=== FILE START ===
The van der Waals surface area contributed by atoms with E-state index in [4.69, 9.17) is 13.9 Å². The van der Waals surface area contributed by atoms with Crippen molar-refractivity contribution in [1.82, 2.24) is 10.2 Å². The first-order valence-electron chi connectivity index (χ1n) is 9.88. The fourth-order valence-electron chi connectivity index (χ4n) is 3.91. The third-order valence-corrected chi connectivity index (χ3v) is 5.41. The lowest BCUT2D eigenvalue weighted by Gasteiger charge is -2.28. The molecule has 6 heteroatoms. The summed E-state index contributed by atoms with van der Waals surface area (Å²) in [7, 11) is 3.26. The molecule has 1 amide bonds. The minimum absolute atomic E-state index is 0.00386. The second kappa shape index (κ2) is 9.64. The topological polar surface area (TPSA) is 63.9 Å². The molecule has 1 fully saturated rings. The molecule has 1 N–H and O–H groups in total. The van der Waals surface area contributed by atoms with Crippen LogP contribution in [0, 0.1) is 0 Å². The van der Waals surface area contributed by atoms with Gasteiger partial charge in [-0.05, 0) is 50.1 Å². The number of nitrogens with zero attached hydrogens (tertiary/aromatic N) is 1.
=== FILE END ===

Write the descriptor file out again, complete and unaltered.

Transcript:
The van der Waals surface area contributed by atoms with E-state index in [4.69, 9.17) is 13.9 Å². The van der Waals surface area contributed by atoms with Crippen molar-refractivity contribution in [1.82, 2.24) is 10.2 Å². The first-order valence-electron chi connectivity index (χ1n) is 9.88. The fourth-order valence-electron chi connectivity index (χ4n) is 3.91. The third-order valence-corrected chi connectivity index (χ3v) is 5.41. The lowest BCUT2D eigenvalue weighted by Gasteiger charge is -2.28. The molecule has 6 heteroatoms. The summed E-state index contributed by atoms with van der Waals surface area (Å²) in [7, 11) is 3.26. The molecule has 1 amide bonds. The minimum absolute atomic E-state index is 0.00386. The second kappa shape index (κ2) is 9.64. The topological polar surface area (TPSA) is 63.9 Å². The molecule has 1 fully saturated rings. The molecule has 1 N–H and O–H groups in total. The van der Waals surface area contributed by atoms with Crippen LogP contribution in [0, 0.1) is 0 Å². The van der Waals surface area contributed by atoms with Gasteiger partial charge in [-0.05, 0) is 50.1 Å². The number of nitrogens with zero attached hydrogens (tertiary/aromatic N) is 1.